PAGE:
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|Fast foods not just bigger: saltier||05/29/19|
|Processed foods make you fat||05/22/19|
|Taxing sugary drinks cuts purchases||05/15/19|
|Update on red and processed meat and colon cancers||05/08/19|
|Restaurant foods labeled "Gluten-free": Are they really?||05/01/19|
|All Health and Nutrition Bites|
Is it important to measure your ingredients?
I have written about how I like to use butter in recipes. It enhances the flavor and texture of recipes in a way that few other ingredients can. Most of the time you don't need much, just a bit works wonders. A chef friend once commented that he believed it was easy for chefs to hide their sins by simply adding more fat and salt to a recipe. He would say, "You can make bad food taste better with more butter or salt, but it's better to just make great food with the right amount of ingredients."
The Measure of Taste
I measure everything. As many of you may have seen, when I am on television or in interviews I stress the importance of careful measurement as one key to cooking and eating healthy.
When the Glycemic Index Doesn't Measure Up
A couple of months ago I wrote about the link - or lack thereof - between dietary Glycemic Index and the risk of developing type 2 diabetes. The Glycemic Index is of interest to those seeking to help prevent or treat diabetes because it measures the effect that a specific food has on a person's blood sugar after the person eats it. Unfortunately, the results of studies assessing the link between GI and diabetes risk have been mixed.
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A recent study in Japan investigated our ability to estimate amounts of food based on appearance (Appetite 2007;49(1):183-190). Noting that two types of food, soft food or hard food, might be estimated differently, the scientists selected raw carrots as their sample hard food and surimi gel (ground fish) as a sample of softer food. (Both were familiar foods to the test subjects.)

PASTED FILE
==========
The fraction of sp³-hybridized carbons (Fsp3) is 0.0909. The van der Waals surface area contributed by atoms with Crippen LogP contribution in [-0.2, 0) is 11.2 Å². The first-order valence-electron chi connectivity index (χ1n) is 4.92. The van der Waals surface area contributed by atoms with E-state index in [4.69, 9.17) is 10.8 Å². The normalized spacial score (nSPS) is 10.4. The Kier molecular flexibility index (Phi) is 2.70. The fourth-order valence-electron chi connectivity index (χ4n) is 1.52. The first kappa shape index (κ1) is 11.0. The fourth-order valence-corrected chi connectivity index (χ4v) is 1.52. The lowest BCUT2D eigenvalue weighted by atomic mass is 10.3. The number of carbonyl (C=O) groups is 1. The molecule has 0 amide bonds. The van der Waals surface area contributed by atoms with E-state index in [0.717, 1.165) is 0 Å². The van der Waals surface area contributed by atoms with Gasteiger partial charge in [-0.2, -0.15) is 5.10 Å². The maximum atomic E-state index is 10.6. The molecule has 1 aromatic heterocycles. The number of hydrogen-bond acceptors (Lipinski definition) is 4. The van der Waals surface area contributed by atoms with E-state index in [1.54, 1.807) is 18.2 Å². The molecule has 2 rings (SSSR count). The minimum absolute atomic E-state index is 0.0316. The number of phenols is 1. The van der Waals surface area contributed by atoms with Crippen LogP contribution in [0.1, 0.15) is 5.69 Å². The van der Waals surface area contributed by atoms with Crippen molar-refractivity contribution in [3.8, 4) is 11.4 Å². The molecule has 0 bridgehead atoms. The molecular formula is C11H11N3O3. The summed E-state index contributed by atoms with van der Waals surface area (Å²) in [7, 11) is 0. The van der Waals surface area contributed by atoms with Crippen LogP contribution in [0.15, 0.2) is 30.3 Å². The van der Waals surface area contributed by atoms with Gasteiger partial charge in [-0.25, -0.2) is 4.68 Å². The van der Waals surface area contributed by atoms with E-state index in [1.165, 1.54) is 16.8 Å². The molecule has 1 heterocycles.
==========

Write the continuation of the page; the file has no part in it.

For the study, the team cut the two sample foods into various shapes, including a single block, multiple fine strips, and a number of small blocks. The procedure of the study was fairly simple: A computer screen was used to present a sample size of the given food on the left of the screen (for example, a single block of carrot labeled as 5 grams in weight). On the right side of the screen was a sample of the same food in a different form: perhaps fine strips instead of a single block. Both sides of the screen also showed a plastic spoon as a size reference item. The subjects were given a target weight for the item on the right (say, 12 grams) and were instructed to use the arrows on the keyboard to display pictures of larger or smaller quantities until they felt that the picture they selected matched the target size. The two types of food were not compared to each other, but each test subject performed over 200 comparisons for various reference sizes, food types, and target weights.
The scientists found that the subjects consistently overestimated the weight of finely cut foods, regardless of which type of food (carrots or surimi gel) they were estimating. All of the subjects had normal vision and had some cooking experience, although none was a professional cook or chef.
Chances are you can't eyeball your food and accurately estimate how much you're eating. One of the most important pieces of equipment you can have in your kitchen is a good scale. Weigh and measure everything you cook. Eventually you'll learn how to look at different foods and judge their weight accurately, but until then... use a scale.
First posted: August 8, 2007